Corporate Social Responsibility writer for Justmeans, Antonio Pasolini is a journalist based in Brazil who writes about alternative energy, green living and sustainability. He also edits Energyrefuge.com, a top web destination for news and comment on renewable energy and Elpis.org, a recycled paper bag/magazine distributed from health food stores in London, formerly his hometown for over a decade....
World's Top Companies Embrace Clean Energy
Renewable energy is one of humanity's best weapons to fight climate change. If the war-like rhetoric sounds strong, it's because the consequences of climate change are as devastating as those of war. Fortunately, it seems that the world's biggest companies have decided to fight the good fight and started to migrate to clean energy to do their share for the environment and, consequently, their own balance sheets.
According to a new report compiled by Calvert Investments, Ceres and World Wildlife Fund (WWF), most of the world's largest companies are beating governments in the clean tech race by starting to adopt renewable energy to lower emissions and diversify their energy mix. The report, called "Power Forward: Why the World's Largest Companies are Investing in Renewable Energy," indicates that a majority of Fortune 100 companies have set a renewable energy commitment, a greenhouse gas (GHG) emissions reduction commitment, or both. The trend is even stronger internationally, as more than two-thirds of Fortune's Global 100 have set the same commitments.
"The companies that are boldly setting either greenhouse gas or renewable energy goals and making progress on those commitments are demonstrating the business case and real leadership on climate change," said Marty Spitzer, WWF's Director of US Climate Policy. "And, in the process, these companies are changing the game driving significant renewable energy investment globally and pressing for the right policy and market conditions that will allow companies to do even more."
The report was based on two dozen interviews with Fortune and Global 100 executives as well as analysis of public disclosures. It reveals that energy practices are becoming standard procedures for some of the largest and most profitable companies in the world, including AT&T, DuPont, General Motors, HP, Sprint, and Walmart.
From the combined 173 companies in the Fortune 100 and Global 100, 96 of them have set GHG reduction goals (or 56 percent). Of those, 23 companies have set specific goals for renewable energy use (13 percent), with others using renewable energy to meet their GHG goals. Many companies are shifting from purchasing short-term, temporary Renewable Energy Credits (RECs) to longer-term investment strategies like Power Purchase Agreements (PPAs) and on-site projects, indicating a long-term commitment to renewable energy and reaping the benefits of reduced price volatility.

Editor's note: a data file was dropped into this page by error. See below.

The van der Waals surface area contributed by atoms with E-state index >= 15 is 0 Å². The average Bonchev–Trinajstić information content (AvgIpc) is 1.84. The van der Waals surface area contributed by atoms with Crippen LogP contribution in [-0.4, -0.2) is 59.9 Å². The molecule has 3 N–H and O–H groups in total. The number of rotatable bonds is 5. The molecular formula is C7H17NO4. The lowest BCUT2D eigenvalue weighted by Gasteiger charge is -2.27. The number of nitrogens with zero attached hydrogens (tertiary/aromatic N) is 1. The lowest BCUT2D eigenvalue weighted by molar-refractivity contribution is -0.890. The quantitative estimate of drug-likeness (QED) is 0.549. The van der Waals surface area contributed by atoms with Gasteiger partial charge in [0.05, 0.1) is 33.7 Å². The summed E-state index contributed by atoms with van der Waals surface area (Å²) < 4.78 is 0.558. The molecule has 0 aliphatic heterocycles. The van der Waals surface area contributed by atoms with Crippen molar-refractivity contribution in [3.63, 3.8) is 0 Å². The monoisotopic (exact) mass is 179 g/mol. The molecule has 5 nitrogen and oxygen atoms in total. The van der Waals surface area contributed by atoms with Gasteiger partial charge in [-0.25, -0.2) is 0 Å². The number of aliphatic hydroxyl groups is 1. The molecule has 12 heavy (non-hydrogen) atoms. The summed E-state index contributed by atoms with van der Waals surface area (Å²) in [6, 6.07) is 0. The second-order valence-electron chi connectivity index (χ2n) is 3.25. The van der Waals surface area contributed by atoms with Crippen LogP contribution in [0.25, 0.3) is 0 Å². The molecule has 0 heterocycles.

"The world's largest companies are expanding their use of renewable energy because it makes good business sense - they see the value in diversifying their energy supply, mitigating fuel cost risk, cutting their energy-related emissions, and, in some cases, providing a physical asset with real value for the enterprise," said Calvert's Senior Vice President for Sustainability Research and Policy, Bennett Freeman.
Some companies still need to set their goals and amongst the biggest obstacles they have identified are cost (in some regions renewable energy is not yet at cost-parity with subsidized fossil-based energy), internal competition for capital, and inconsistent official policies that send mixed signals to companies and investors in renewable energy projects, particularly instability in renewable energy incentives and policies that prevent companies from signing green power purchase agreements.
For that reason, the report offers recommendations to policymakers in the U.S., who at the moment are discussing the extension of the Production Tax Credit for wind power and other credits and incentives that level the playing field. It also suggests establishing Renewable Portfolio Standards in states that do not have them, besides removing policy hurdles in states that prevent companies from contracting to buy the cheapest renewable power available and building on-site renewable power generation. Finally, the report highlights market-based solutions that put a price on the pollution from conventional energy generation.
Clear policies are crucial to foster a sound marketplace for renewables. It is good for the environment, it generates jobs and foments technological progress.
Image credit: WWF